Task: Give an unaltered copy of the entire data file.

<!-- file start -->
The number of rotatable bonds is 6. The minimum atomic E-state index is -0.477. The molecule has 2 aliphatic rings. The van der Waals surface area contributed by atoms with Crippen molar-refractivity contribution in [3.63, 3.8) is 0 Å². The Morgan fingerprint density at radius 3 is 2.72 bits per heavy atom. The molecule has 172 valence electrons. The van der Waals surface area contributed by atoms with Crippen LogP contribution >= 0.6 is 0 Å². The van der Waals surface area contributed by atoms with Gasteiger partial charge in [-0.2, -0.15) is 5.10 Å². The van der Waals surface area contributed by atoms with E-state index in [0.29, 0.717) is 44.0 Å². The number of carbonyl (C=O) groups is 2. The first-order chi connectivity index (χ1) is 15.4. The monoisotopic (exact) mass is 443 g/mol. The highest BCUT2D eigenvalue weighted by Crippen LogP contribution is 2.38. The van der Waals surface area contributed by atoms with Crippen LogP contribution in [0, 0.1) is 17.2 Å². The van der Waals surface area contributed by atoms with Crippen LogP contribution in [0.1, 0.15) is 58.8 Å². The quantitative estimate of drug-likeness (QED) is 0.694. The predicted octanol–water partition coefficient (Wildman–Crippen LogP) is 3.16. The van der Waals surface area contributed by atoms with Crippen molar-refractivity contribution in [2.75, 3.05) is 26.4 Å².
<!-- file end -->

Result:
The number of rotatable bonds is 6. The minimum atomic E-state index is -0.477. The molecule has 2 aliphatic rings. The van der Waals surface area contributed by atoms with Crippen molar-refractivity contribution in [3.63, 3.8) is 0 Å². The Morgan fingerprint density at radius 3 is 2.72 bits per heavy atom. The molecule has 172 valence electrons. The van der Waals surface area contributed by atoms with Crippen LogP contribution >= 0.6 is 0 Å². The van der Waals surface area contributed by atoms with Gasteiger partial charge in [-0.2, -0.15) is 5.10 Å². The van der Waals surface area contributed by atoms with E-state index in [0.29, 0.717) is 44.0 Å². The number of carbonyl (C=O) groups is 2. The first-order chi connectivity index (χ1) is 15.4. The monoisotopic (exact) mass is 443 g/mol. The highest BCUT2D eigenvalue weighted by Crippen LogP contribution is 2.38. The van der Waals surface area contributed by atoms with Crippen LogP contribution in [0, 0.1) is 17.2 Å². The van der Waals surface area contributed by atoms with Crippen LogP contribution in [0.1, 0.15) is 58.8 Å². The quantitative estimate of drug-likeness (QED) is 0.694. The predicted octanol–water partition coefficient (Wildman–Crippen LogP) is 3.16. The van der Waals surface area contributed by atoms with Crippen molar-refractivity contribution in [2.75, 3.05) is 26.4 Å².